Jill Weisenberger, M.S., R.D.N., C.D.E : Before You Lose Your Mental Edge

Dana Dovey: Coffee Drinkers Rejoice! Your Cup Of Joe Can Prevent Death From Liver Disease

Chris Weller: Electric 'Thinking Cap' Puts Your Brain Power Into High Gear

The Kosher Gourmet by Marlene Parrish A gift of hazelnuts keeps giving --- for a variety of nutty recipes: Entree, side, soup, dessert

April 4, 2014

Rabbi David Gutterman: The Word for Nothing Means Everything

Charles Krauthammer: Kerry's folly, Chapter 3

Amy Peterson: A life of love: How to build lasting relationships with your children

John Ericson: Older Women: Save Your Heart, Prevent Stroke Don't Drink Diet

John Ericson: Why 50 million Americans will still have spring allergies after taking meds

Cameron Huddleston: Best and Worst Buys of April 2014

Stacy Rapacon: Great Mutual Funds for Young Investors

Sarah Boesveld: Teacher keeps promise to mail thousands of former students letters written by their past selves

The Kosher Gourmet by Sharon Thompson Anyone can make a salad, you say. But can they make a great salad? (SECRETS, TESTED TECHNIQUES + 4 RECIPES, INCLUDING DRESSINGS)

April 2, 2014

Paul Greenberg: Death and joy in the spring

Dan Barry: Should South Carolina Jews be forced to maintain this chimney built by Germans serving the Nazis?

Mayra Bitsko: Save me! An alien took over my child's personality

Frank Clayton: Get happy: 20 scientifically proven happiness activities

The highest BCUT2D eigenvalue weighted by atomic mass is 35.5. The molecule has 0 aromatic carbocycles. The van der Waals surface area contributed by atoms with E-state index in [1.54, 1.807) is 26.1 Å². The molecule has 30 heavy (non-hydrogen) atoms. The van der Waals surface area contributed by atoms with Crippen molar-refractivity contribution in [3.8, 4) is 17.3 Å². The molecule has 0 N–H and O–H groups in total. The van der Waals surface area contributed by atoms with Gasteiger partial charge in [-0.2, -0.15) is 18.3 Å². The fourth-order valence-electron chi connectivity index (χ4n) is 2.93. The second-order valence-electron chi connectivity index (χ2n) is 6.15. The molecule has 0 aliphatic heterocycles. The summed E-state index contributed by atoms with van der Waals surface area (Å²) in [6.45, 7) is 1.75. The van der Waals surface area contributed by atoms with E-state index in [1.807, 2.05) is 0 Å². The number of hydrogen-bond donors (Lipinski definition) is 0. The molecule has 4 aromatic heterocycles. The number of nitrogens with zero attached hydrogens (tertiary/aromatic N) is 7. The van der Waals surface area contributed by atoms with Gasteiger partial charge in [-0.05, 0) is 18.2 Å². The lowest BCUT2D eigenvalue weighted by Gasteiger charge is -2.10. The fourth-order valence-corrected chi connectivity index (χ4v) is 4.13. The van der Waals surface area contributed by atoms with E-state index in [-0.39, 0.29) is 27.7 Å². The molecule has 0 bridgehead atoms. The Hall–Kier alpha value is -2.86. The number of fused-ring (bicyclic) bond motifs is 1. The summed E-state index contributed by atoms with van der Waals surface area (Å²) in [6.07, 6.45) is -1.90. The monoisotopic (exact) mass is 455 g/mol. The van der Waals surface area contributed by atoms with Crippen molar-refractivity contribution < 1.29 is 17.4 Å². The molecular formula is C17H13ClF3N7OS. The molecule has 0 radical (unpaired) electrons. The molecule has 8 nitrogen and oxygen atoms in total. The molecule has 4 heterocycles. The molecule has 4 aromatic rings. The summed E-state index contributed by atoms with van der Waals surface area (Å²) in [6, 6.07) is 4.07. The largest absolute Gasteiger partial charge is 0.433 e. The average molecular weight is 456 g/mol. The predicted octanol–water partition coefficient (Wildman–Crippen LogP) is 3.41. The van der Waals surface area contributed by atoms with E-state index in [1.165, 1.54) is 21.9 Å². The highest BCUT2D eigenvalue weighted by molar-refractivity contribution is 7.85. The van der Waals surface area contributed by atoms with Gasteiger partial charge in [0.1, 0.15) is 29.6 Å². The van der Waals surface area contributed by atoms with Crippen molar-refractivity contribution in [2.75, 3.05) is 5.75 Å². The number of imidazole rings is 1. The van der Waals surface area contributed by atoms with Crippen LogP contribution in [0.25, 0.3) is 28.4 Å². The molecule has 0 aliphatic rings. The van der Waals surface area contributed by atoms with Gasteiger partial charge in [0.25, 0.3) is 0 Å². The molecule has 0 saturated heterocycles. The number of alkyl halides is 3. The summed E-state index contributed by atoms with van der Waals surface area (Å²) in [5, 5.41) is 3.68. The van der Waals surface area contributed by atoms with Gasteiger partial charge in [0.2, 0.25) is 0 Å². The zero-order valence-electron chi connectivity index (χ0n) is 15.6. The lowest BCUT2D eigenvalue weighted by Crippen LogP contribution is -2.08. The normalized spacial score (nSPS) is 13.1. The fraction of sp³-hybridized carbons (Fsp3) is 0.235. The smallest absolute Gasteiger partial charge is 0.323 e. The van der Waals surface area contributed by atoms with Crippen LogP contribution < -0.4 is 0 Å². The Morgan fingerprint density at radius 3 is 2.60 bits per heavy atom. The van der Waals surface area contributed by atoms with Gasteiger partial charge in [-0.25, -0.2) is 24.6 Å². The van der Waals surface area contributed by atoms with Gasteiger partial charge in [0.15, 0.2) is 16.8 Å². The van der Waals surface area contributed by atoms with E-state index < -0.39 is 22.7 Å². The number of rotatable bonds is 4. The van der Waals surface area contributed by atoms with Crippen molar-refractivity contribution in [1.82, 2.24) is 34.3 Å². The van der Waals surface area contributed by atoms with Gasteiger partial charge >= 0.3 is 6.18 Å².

Susan Scutti: It's Genetic! Obesity and the 'Carb Breakdown' Gene

Lecia Bushak: Why Hand Sanitizer May Actually Harm Your Health

Stacy Rapacon: Great Funds You Can Own for $500 or Less

Cameron Huddleston: 7 Ways to Save on Home Decor

The Kosher Gourmet by Steve Petusevsky Exploring ingredients as edible-stuffed containers (TWO RECIPES + TIPS & TECHINQUES)

Jewish World Review Nov. 5, 2012/ 19 Tishrei, 5773

Deadly peril outside the media bubble

By Wesley Pruden

http://www.JewishWorldReview.com | Now we'll see how much debates really matter. Often they don't matter much. But the presidential debate Wednesday night might matter a great deal, not because of what the candidates said, but what the debate told us about who the candidates really are.

Barack Obama was revealed to be the empty suit with a great gift of gab and a talent only for appealing to the nation's guilty conscience. Some of us recognized the empty suit four years ago. Like all great salesmen, he can charm prospective customers when he tries, but without a teleprompter he's hopelessly lost at sea. On Wednesday night, he forgot whether he was selling rubbing alcohol or ladies' corsets, and it showed.

Like all presidents, he's accustomed to watching everybody swoon when he steps into the room, and the only tune on his iPod is "Hail to the Chief," which he plays often. When Mitt Romney confronted him with something less than a genuflection, the president was rattled for the rest of the evening. Life outside a bubble is tough, particularly for a president.

Mitt Romney, to our considerable surprise, has a gift for talking to the common man. He may be one of us, after all. This is particularly important in an age when everybody wants the president to feel his pain and the first lady to come over with a green-bean casserole. He arrived with a game plan and kept to it. He used the word "jobs" more than 30 times. It became a mantra. He was confident, respectful, and looked to be the man in charge of the evening. He showed unexpected flashes of humor. Once, mildly rebuking the president for endlessly repeating a canard about a tax cut, he recalled that as the father of five boys he was accustomed to hearing something repeated over and over in hopes that repetition would make it so.